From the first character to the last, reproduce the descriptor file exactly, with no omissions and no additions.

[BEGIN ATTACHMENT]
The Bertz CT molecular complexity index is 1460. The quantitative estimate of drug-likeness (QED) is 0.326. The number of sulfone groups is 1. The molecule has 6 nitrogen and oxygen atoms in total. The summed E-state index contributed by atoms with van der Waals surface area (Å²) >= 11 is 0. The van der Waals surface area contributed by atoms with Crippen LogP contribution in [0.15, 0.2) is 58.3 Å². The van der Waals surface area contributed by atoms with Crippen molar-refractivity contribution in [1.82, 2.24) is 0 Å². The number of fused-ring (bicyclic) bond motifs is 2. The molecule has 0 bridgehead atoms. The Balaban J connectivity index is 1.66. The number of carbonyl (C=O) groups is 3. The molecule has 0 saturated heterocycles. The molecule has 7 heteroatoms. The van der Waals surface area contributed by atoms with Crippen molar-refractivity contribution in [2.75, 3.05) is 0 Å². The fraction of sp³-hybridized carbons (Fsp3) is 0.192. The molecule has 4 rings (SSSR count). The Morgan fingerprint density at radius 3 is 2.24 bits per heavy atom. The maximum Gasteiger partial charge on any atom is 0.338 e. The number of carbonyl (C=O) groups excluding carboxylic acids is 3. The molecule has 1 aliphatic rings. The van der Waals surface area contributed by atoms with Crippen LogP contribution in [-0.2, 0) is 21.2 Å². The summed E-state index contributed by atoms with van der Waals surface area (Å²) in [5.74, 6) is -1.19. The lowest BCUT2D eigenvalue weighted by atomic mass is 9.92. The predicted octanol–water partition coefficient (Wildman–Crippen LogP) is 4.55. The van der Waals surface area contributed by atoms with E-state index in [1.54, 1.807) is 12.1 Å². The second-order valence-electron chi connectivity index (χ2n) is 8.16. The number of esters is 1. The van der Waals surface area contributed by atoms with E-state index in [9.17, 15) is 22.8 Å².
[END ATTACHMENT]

The Bertz CT molecular complexity index is 1460. The quantitative estimate of drug-likeness (QED) is 0.326. The number of sulfone groups is 1. The molecule has 6 nitrogen and oxygen atoms in total. The summed E-state index contributed by atoms with van der Waals surface area (Å²) >= 11 is 0. The van der Waals surface area contributed by atoms with Crippen LogP contribution in [0.15, 0.2) is 58.3 Å². The van der Waals surface area contributed by atoms with Crippen molar-refractivity contribution in [1.82, 2.24) is 0 Å². The number of fused-ring (bicyclic) bond motifs is 2. The molecule has 0 bridgehead atoms. The Balaban J connectivity index is 1.66. The number of carbonyl (C=O) groups is 3. The molecule has 0 saturated heterocycles. The molecule has 7 heteroatoms. The van der Waals surface area contributed by atoms with Crippen molar-refractivity contribution in [2.75, 3.05) is 0 Å². The fraction of sp³-hybridized carbons (Fsp3) is 0.192. The molecule has 4 rings (SSSR count). The Morgan fingerprint density at radius 3 is 2.24 bits per heavy atom. The maximum Gasteiger partial charge on any atom is 0.338 e. The number of carbonyl (C=O) groups excluding carboxylic acids is 3. The molecule has 1 aliphatic rings. The van der Waals surface area contributed by atoms with Crippen LogP contribution in [-0.2, 0) is 21.2 Å². The summed E-state index contributed by atoms with van der Waals surface area (Å²) in [5.74, 6) is -1.19. The lowest BCUT2D eigenvalue weighted by atomic mass is 9.92. The predicted octanol–water partition coefficient (Wildman–Crippen LogP) is 4.55. The van der Waals surface area contributed by atoms with E-state index in [1.54, 1.807) is 12.1 Å². The second-order valence-electron chi connectivity index (χ2n) is 8.16. The number of esters is 1. The van der Waals surface area contributed by atoms with E-state index in [9.17, 15) is 22.8 Å².